Another free site is the Ellis Island website, which lists passengers who entered the United States through Ellis Island. The site is best used by creating a free account. Once you find a record, you can view a small image of it, and zoom in to see parts of it up close. If you want a readable copy, though, there is a fee.
List or Manifest of Alien Passengers
These are just a few places to try on your quest to uncover your family roots.  Again, if you'd like to register for the class on June 26, call us at 541-265-2153.

Tuesday, June 16, 2015

Find Your Inner-Hero! Teen Mask Making Workshop

We know that school is out for the summer, and that means no more homework, BUT… now you can read for pleasure! The Newport Public Library is once again sponsoring the Teen Summer Reading Contest. We are gearing up for readers ages 12-18. The theme this year is “Unmask”. Whether you prefer fiction or nonfiction there are books for all that cover many interests and take you on journeys through the written word. We have an incentive to offer when you sign up.

Each week prizes will be awarded to two randomly chosen readers from our raffle jar. Some of our prizes will include movie passes, pie slices, gift cards, and ---we are the library--- books.

Our “Teen Third Thursday” programs will focus on the “Unmask” theme. June 18 we will kick off the summer with a “Mask Making Workshop”. In July we look forward to a comic/manga/graphic novel style drawing event, and for our finale in August we will host a “Superhero Party”. All events feature food and drinks. Remember to call or come by to sign up before the programs fill up.

Over in the YA (young adult) section of Newport Public Library, look for all your summer reading needs. All in all, another summer to find yourself immersed in a good book. For more information, please call 541.265.2153 or check online at

Posted for Linda

Monday, June 15, 2015

The Strangler Vine, by M.J. Carter

The year is 1837. Ensign William Avery has decided it was a mistake to have joined the East India Company. Rotting away in Calcutta, socially unconnected, heavily in debt and with little chance of advancement, he dreams of returning home to England.

A sudden and unexpected promotion to lieutenant and an assignment to rescue, or is it capture, an influential but troublesome English writer “gone native,” pushes the gullible young Avery into a trek through darkest India. Leading the expedition is Jeremiah Blake, a hired “fixer” for the East India Company. Though fluent in native culture and languages, Blake is mysteriously antagonistic to the expedition, leaving Avery to doubt the whole shebang.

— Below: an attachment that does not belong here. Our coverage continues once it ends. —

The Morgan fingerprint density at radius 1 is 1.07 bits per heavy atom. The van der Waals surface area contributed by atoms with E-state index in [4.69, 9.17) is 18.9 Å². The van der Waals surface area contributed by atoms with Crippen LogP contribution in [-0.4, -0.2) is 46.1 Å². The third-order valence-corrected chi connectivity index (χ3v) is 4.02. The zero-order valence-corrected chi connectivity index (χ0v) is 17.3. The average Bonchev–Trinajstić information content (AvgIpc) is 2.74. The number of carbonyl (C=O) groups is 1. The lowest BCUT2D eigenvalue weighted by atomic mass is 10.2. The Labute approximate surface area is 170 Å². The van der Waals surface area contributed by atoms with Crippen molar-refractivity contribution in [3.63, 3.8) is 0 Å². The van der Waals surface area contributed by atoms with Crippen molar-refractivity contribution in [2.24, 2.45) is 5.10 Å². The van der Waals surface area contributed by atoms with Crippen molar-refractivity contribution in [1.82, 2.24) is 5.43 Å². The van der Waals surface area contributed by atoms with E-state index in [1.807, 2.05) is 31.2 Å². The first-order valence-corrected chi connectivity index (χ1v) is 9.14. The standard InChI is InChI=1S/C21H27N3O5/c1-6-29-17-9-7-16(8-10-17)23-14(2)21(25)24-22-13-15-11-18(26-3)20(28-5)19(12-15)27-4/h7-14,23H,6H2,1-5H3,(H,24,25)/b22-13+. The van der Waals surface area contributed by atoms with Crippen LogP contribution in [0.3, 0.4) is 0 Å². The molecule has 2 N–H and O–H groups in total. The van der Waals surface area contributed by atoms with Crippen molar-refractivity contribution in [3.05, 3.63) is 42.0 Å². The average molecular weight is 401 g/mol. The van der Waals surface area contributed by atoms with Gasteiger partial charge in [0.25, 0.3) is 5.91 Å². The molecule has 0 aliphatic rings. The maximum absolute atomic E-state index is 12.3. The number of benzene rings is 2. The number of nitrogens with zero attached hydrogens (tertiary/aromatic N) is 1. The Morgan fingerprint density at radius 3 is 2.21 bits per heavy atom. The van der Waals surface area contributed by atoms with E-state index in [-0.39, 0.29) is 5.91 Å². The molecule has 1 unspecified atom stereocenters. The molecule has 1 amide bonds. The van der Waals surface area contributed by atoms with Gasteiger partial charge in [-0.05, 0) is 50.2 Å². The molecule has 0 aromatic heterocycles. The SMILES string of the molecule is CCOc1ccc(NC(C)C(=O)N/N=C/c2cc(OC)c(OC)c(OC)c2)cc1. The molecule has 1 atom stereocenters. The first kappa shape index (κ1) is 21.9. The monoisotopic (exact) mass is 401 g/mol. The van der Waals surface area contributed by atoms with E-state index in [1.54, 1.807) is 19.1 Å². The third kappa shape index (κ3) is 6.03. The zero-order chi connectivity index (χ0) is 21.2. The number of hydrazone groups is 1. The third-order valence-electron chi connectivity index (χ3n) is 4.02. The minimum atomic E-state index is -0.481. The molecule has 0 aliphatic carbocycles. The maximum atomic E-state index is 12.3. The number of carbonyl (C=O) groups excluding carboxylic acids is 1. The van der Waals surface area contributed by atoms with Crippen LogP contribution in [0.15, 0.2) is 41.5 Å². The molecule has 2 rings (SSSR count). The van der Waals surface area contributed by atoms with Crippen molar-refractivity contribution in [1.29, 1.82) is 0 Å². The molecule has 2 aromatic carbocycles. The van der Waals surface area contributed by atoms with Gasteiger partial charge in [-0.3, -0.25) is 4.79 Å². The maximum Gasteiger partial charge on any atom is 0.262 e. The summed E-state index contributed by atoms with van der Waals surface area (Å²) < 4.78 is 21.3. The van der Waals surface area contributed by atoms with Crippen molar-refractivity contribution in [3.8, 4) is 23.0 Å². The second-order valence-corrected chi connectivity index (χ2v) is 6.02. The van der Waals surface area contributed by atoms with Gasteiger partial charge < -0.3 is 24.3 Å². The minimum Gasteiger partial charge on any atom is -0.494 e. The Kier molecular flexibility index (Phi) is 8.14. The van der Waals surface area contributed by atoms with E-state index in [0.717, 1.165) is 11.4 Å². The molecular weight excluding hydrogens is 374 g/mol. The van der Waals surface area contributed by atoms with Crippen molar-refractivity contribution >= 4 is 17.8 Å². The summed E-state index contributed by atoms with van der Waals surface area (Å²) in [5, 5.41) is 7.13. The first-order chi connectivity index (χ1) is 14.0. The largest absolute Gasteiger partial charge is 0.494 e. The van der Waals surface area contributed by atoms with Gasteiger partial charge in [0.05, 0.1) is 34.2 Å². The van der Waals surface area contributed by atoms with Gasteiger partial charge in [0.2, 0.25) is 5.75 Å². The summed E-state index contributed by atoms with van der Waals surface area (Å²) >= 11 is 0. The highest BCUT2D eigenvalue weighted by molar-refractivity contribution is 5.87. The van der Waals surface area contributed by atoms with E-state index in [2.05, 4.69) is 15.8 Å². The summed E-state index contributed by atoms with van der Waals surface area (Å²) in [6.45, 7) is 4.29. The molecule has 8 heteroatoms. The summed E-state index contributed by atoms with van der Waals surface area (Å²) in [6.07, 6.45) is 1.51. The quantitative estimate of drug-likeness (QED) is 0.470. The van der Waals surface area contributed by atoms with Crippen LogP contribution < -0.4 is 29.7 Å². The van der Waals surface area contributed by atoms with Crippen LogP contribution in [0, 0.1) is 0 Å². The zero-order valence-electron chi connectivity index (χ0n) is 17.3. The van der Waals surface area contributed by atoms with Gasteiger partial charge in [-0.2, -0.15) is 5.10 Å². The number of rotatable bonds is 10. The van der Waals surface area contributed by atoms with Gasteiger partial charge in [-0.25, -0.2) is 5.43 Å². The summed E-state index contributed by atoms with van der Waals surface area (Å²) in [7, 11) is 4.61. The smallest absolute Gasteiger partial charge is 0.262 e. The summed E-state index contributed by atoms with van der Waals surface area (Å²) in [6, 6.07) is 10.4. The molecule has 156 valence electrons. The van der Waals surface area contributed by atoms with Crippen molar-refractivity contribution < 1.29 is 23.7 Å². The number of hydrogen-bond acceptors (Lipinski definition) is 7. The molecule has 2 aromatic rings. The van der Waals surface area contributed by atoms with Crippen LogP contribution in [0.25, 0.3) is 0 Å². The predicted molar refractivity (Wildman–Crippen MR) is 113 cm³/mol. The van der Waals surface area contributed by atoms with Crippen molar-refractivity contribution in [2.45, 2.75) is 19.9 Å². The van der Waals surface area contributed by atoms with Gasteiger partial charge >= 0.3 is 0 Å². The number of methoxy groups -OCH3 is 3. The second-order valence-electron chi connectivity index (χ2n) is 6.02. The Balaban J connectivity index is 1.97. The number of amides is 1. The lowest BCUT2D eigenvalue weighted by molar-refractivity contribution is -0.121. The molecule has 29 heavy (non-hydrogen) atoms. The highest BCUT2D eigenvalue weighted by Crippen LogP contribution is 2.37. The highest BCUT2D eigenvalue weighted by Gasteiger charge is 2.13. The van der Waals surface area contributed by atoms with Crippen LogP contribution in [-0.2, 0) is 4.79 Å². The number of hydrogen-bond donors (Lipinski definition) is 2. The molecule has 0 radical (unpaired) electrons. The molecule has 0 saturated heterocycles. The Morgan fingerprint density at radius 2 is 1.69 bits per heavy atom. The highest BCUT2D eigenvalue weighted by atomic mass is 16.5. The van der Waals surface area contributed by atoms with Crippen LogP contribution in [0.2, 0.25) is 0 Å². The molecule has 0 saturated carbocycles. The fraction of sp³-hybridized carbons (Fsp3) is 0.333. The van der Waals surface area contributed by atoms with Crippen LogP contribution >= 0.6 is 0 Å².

Set in the early days of the Raj, M.J. Carter’s “The Strangler Vine” is a sort-of “Heart of Darkness” Lite. With every step deeper into the jungle, Blake and Avery stumble upon more questions than answers in search of Xavier Mountstuart. Why is this poet so important to the Company? And what is his relationship to Thugee, the brutal cult of banditry and ritual assassination?

Without quite the same menace of Conrad’s classic novel, "The Strangler Vine" does convey a lush world of tropical intrigue, rapacious colonial bureaucracy, and simple, timeless greed. Things are never what they seem and more danger lurks behind the desks of The East India Company than down any jungle path.

If you enjoy historical fiction and adventure, you might find "The Strangler Vine" a ripping yarn. M.J. Carter is also the author of "George, Nicholas, And Wilhelm: Three Cousins And The Road To World War I", a book that I reviewed here.

You can reserve M.J. Carter’s "The Strangler Vine" here.

Friday, June 12, 2015

Knights in Newport, Heroes With a Story

Wednesdays at Newport Public Library are all about heroes and their stories. What better way to start than with knights in shining armor? That's what we thought as well so this Wednesday at 1:00 p.m. the Knights of Veritas will be coming to Literacy Park to kick off "Every Hero has a Story", the 2015 Summer Reading program.

The Knights of Veritas present the lives of medieval knights based on current scholarship, archaeology and interpretation of period sources, the clothing, armour and weapons are accurate to the originals in form and design, using period materials and accurate in detail right down to the buttons and buckles. Knights even bring a display case featuring a selection of real, genuine medieval antiquities. And of course, no presentation is complete without a discussion of the Code of Chivalry. What makes a knight a knight? Hint: it isn't the sword or the armor... though both of those items will make an appearance during the library programs.

This program is brought to you by the Lincoln County Library District’s Ready to Read grant money from the Oregon Legislature. Look here for more information about all the summer programs at Newport Public Library.

Friday, June 5, 2015

Istanbul or Bust! A Double Dose of "Travels With My Aunt."

What happens when an unstoppable force meets an immovable object?  Graham Greene's only comedic novel, Travels with My Aunt, addresses this paradox delightfully.

Both the book and the movie based on the book will be featured on Tuesday, June 9, as the Reading Circle selection (at noon) and the Literary Flick film (at 6:30 p.m.)

The book, written in 1969, tells the story of Henry Pulling, a rather dull, retired bank clerk whose mother just died. His one passion in life is his garden of dahlias.  He meets his flamboyant Aunt Augusta at his mother’s funeral, and is drawn into a whirl-wind adventure of a lifetime.

In the 1972 film, Maggie Smith takes center stage as Aunt Augusta, the indomitable 70-year-old (although the actress was 33 at the time), simultaneously shocking and intriguing her oh-so-proper nephew, Henry (played superbly by Alec McCowen).  She embroils him in a plan to raise ransom money to rescue her former lover, taking Henry on a mad dash across Europe to Turkey aboard the Orient Express. Directed by George Cuckor, the movie won an Academy Award for Best Costume Design. It also received three nominations: for Best Cinematography; Best Art Direction-Set Decoration; and Maggie Smith for Best Actress.

Both programs are free and open to the public. For more information, call the library at 541-265-2153 or go to its website,